As people stay at home, they stock up on staple grocery items. And that includes eggs, which has led to a shortage.
With Easter on its way, many grocery stores are preparing for an increased egg demand in April.
However, this year, eggs were flying off shelves weeks earlier than expected.
Eggs have become a hot commodity at the Bisman Community Food Co-op--selling so quickly, the grocery store had to enforce restrictions.
"Last week was the first week we actually put a limit on the number of eggs they could purchase. That's the only thing in the store we put limits on," says Co-op General Manager Carmen Hoffner.
The Co-op has since restocked and lifted the limit.
Egg sales at the co-op were up four times than usual in the last two weeks.
This, causing problems for suppliers. Many, limiting the amount a store can order.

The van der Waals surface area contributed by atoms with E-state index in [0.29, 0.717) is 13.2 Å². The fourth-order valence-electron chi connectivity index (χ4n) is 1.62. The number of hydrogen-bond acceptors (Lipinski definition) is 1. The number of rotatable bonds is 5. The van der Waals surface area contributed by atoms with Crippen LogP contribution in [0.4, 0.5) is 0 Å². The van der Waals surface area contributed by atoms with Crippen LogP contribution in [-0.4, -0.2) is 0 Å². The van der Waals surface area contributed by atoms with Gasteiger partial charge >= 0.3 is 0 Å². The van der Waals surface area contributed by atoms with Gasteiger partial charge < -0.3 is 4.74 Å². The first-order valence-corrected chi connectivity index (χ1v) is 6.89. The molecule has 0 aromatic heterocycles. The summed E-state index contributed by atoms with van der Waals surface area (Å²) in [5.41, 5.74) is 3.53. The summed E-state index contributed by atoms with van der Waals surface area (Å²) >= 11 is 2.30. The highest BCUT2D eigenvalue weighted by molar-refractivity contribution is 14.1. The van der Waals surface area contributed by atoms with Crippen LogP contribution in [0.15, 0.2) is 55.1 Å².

"Some of our suppliers have limited how much we can order from them. They want to be able to supply to all their stores instead of one store getting all of the eggs," Hoffner says.
Eggs are flying off the shelves locally, but this is something that's happening nation wide as well.
According to recent Nielsen data, egg sales increased nationally by 44% in the second week of March.
On average, retailers are ordering up to six times more eggs than normal.
According to Urner Barry, the egg industry benchmark, wholesale egg prices have risen 180% since the beginning of March.
This leaves grocers with two choices: take the hit or raise their prices.
"If our cost is greater than what we're charging our customers, we would have to increase our prices," Hoffner says.
Hoffner says she suspects more people are cooking at home while social distancing, leading to an increased egg demand.